Following yesterday's sentencing of Stephen Lawrence's killers, Michael Turner QC has cautioned against thinking the sentences were too light.
In comments widely reported in The Independent, The Guardian and on Sky News, Michael reminded readers and viewers that both murderers are on life sentences and that the tariffs handed down are the minimum terms that must be served in prison.
"What I would be concerned about from the public's point of view is that, if we start saying these sentences are woefully low, the implication is that the judge has taken some kind of sympathy with the murderers and he has not at all."
He described the trial judge, Mr Justice Treacy, a member of the Sentencing Council which sets guidelines for judges, as "a very solid, safe pair of hands".
He went on to say that judges "don't have a huge deal of discretion" in sentencing as they have to be guided by statutory law and common sense in order to avoid sentences being overturned on appeal.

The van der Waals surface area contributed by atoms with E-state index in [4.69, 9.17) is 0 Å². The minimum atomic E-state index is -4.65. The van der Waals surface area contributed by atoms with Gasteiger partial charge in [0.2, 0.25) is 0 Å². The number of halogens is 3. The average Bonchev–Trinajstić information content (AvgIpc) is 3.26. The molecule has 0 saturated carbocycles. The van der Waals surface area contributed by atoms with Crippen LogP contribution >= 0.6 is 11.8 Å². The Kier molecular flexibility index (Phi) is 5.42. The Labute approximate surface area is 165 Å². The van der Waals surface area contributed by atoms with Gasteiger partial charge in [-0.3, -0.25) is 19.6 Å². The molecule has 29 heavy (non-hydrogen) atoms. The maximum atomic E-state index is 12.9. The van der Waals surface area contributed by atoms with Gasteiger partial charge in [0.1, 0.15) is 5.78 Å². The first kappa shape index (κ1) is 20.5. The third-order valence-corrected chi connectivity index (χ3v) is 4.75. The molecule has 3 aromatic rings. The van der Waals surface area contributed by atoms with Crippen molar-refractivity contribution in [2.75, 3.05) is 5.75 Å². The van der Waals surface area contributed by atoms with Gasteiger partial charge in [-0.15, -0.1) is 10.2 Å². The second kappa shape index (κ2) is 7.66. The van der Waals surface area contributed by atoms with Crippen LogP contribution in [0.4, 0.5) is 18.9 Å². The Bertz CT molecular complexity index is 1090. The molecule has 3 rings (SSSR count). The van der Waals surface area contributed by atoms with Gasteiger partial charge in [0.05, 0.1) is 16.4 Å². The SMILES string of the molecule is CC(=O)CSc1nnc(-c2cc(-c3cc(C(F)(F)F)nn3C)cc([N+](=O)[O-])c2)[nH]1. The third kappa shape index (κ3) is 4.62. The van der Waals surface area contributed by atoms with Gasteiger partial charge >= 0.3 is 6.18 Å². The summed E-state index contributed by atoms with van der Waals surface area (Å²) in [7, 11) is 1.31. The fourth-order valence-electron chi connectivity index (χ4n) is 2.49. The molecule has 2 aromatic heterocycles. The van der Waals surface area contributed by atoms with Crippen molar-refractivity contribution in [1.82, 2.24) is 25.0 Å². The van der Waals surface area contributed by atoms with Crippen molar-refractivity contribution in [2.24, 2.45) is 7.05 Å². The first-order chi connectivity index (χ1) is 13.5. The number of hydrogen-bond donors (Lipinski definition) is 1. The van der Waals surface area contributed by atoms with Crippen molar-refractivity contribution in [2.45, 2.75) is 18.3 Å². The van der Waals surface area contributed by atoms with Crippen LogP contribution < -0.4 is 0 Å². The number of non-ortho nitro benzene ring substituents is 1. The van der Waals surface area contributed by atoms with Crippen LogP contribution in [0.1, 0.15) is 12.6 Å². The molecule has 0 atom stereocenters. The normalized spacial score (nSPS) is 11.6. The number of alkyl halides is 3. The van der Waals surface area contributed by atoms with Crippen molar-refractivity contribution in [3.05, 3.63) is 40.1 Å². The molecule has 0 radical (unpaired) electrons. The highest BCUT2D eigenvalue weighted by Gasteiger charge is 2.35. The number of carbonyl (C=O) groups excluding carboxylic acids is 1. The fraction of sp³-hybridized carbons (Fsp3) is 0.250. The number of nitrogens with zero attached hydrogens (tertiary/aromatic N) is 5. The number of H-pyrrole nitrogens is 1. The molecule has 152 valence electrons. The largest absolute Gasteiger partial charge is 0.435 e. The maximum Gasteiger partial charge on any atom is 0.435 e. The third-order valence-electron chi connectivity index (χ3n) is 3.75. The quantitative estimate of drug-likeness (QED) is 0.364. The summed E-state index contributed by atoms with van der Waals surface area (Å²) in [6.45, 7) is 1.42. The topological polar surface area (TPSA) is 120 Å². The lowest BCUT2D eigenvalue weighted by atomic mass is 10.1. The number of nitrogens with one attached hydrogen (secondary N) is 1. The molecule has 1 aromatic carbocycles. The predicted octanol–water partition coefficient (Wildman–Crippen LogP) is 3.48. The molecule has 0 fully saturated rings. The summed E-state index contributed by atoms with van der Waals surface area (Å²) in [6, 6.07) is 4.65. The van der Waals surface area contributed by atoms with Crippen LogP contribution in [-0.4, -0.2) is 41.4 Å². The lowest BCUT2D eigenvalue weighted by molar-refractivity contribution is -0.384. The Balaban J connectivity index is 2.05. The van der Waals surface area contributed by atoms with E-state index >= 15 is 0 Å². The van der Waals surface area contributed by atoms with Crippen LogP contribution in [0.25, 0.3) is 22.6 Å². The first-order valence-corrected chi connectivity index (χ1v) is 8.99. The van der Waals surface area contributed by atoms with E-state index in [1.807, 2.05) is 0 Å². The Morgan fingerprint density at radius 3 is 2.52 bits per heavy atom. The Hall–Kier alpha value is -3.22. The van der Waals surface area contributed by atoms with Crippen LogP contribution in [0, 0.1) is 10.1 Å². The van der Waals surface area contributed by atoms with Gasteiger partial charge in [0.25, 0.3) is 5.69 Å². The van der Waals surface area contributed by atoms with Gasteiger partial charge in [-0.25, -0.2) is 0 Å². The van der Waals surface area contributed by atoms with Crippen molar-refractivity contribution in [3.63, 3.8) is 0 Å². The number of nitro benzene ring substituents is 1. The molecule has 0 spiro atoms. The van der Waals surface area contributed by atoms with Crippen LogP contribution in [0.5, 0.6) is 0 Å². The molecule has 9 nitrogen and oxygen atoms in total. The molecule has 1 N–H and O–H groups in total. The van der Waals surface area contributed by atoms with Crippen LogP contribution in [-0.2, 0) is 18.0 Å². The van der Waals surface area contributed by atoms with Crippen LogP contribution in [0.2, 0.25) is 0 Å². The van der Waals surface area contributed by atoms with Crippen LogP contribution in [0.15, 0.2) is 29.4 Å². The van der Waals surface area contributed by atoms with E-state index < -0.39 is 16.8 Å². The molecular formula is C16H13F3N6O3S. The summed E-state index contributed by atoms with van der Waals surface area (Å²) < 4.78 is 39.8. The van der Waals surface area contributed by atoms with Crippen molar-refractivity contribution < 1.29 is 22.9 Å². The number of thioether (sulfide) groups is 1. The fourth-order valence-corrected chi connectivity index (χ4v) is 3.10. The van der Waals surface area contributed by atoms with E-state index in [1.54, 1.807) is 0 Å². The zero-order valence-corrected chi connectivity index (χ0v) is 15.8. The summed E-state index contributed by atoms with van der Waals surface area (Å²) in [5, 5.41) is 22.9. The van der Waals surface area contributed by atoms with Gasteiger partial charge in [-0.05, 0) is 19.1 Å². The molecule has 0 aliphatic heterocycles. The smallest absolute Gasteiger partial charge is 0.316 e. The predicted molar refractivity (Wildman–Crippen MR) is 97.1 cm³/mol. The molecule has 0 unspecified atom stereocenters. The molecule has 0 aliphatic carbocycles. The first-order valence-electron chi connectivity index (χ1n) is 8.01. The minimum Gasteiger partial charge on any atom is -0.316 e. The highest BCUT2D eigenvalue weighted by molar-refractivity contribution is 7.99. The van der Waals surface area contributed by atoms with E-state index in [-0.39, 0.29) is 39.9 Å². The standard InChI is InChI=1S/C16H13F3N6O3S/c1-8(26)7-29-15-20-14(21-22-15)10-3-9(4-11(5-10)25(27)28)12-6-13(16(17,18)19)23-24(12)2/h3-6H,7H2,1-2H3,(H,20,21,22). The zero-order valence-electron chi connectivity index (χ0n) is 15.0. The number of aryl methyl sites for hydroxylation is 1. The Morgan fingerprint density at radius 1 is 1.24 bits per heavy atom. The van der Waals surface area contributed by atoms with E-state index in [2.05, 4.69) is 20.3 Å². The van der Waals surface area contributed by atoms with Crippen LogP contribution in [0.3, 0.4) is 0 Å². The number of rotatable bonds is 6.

He reminded the public that for serious crimes such as murder, all the evidence available has shown that harsher sentences, regrettably, do not act as a deterrent.
"If the sentence for parking on a double yellow line was life imprisonment, that will work. But it does not for murder. Murderers are either terrorists, in other words professional killers, who would like to be hung so they can be martyrs, or one of the vast majority who are not thinking about it [sentencing] at all. If racism is endemic within society, it's not going to be cured by racist murderers being sent away for life."
Gary Dobson was sentenced to at least 15 years 2 months in prison and David Norris at least 14 years 3 months before they could be considered for release.